The Cosmopolitan-Communitarian Clash over Syria in Conservative Politics

On 18th August 2015, the retired archaeologist Khaled al-Assad was publicly beheaded by the terrorist group known as Islamic State (IS). Al-Assad had been the head of antiquities at the ancient city of Palmyra, an “urban palimpsest” shaped by generations of Roman, Greek, Persian and Arab residents.[1] Its architecture, which includes “sublime” sculptures, tombs, and temples, and the diversity and complex cultural history they represent, [2] were perceived as a threat to IS’s disruptive historical narrative and radical interpretation of Islam. [3] Al-Assad’s brutal murder was a consequence of his refusal to reveal the location of some of Palmyra’s museum’s most valuable artefacts, which had been hidden shortly before the city fell to IS. The city as a whole had been recognised as a cultural world heritage site by UNESCO – the United Nations Educational, Scientific and Cultural Organization – since 1980. Its destruction was widely condemned, branded a “new war crime and an immense loss for the Syrian people and for humanity” by UNESCO’s Director General.[4]

The destruction of Palmyra occurred within the context of the Syrian Civil War. Ongoing since 2011, the War has been fought between Syrian Armed Forces loyal to the incumbent President Bashar al-Assad, numerous rebel groups, and several terrorist organisations. It has wrought devastation. Government forces are alleged to have repeatedly used chemical weapons – illegal under international law – and have employed a tactic of besieging rebel enclaves.[5] This strategy has been demonstrated in Aleppo, Raqqa, and, in February 2018, in Eastern Ghouta – a campaign described by the United Nations (UN) High Commissioner for Human Rights as “legally and morally unsustainable”.[6] In total, the War has led to an estimated 500,000 casualties, of which 100,000 have been civilian.[7] The conflict has also forced more than 5.6 million to leave Syria as refugees, displacing many more internally.[8] The international response has been mixed. While condemning President Assad’s suspected war crimes, some Western states have been accused of failing to provide sufficient support to those fleeing the conflict.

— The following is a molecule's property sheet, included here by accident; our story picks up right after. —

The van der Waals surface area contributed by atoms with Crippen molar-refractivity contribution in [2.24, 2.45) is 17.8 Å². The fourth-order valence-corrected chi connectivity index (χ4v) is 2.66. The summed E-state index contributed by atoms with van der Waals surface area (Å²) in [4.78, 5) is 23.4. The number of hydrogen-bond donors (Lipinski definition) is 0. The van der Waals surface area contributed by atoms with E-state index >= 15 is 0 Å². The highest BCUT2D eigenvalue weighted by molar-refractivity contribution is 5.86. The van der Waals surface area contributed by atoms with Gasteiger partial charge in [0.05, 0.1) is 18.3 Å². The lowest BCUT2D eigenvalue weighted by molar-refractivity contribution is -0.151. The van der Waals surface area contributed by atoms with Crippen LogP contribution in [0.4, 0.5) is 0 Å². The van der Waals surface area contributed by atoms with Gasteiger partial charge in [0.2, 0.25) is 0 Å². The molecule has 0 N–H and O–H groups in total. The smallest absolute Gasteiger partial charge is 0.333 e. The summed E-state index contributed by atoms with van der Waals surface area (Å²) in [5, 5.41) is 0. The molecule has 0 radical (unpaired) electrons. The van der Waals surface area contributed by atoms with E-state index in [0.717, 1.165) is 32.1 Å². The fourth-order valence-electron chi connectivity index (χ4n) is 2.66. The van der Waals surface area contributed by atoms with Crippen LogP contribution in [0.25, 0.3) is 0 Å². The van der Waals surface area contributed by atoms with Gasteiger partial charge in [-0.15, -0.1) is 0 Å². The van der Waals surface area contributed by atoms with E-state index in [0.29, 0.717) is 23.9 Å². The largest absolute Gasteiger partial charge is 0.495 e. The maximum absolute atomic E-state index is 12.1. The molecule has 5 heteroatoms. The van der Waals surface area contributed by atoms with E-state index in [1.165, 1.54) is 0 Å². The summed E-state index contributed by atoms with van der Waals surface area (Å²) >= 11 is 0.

These two linked issues fall within a wider debate on cosmopolitan and communitarian attitudes within International Relations. To abhor the destruction of Palmyra is to acknowledge a wider sense of ‘international community’, suggesting that human cultural achievements within Syria are universally valuable. This resonates strongly with the cosmopolitan understanding of shared morality. It is inconsistent with some Western states’ refusal to accept any significant number of refugees, a policy which lies closer to the communitarian emphasis of individuals’ value within fixed national communities. With a focus on responses to the destruction of Palmyra and the Syrian refugee crisis, this essay will argue that these two attitudes are contradictory. It will concentrate on the parliamentary British Conservative Party, which has held Government since 2010, and within which both cosmopolitan and communitarian perspectives – in favour of and against the notion of international community respectively – are displayed.

Palmyra was by no means the first cultural monument torn apart by the Civil War. Five of Syria’s six UNESCO World Heritage Sites have been damaged in the conflict, and more than 290 cultural sites have been affected in total.[9] Palmyra however, perhaps due to its uniquely well preserved classical monuments, drew far more international press coverage, including in Britain. The Conservative MP Tobias Ellwood, then Foreign Office Minister, described IS’s involvement in Palmyra as “a tragedy for all Syrians,” stating that “[Palmyra’s] destruction would be a terrible act of vandalism.”[10] The fate of the city was also the subject of an Opinion Editorial written by Conservative Mayor of London (later Foreign Secretary) Boris Johnson, which described the attack as part of a broader “struggle between civilisation and nihilism.”[11] Both Tories placed value on Palmyra as a treasure of the ‘transnational community’– a representation of the “very idea of our Western civilisation and what we stand for.”[12]

Both Johnson and Ellwood also praised the role of the United Nations, particularly through its UNESCO agency, in the protection and preservation of Palmyra. Since its foundation in 1946, UNESCO has sought to “contribute to peace and security by promoting collaboration among the nations through education, science and culture.”[13] It pursues a wide range of programmes, including supporting improvements in education in the ‘Global South’, promoting free journalism, and managing, preserving and maintaining global cultural sites such as Palmyra.[14] The UK was a founding member of UNESCO, and has remained generally committed to its ideals.[15] As of January 2018, Britain was among the six largest contributors to UNESCO’s World Heritage Fund,[16] its commitment to the UN project reaffirmed by a 2016 speech by Conservative Prime Minister Theresa May.[17]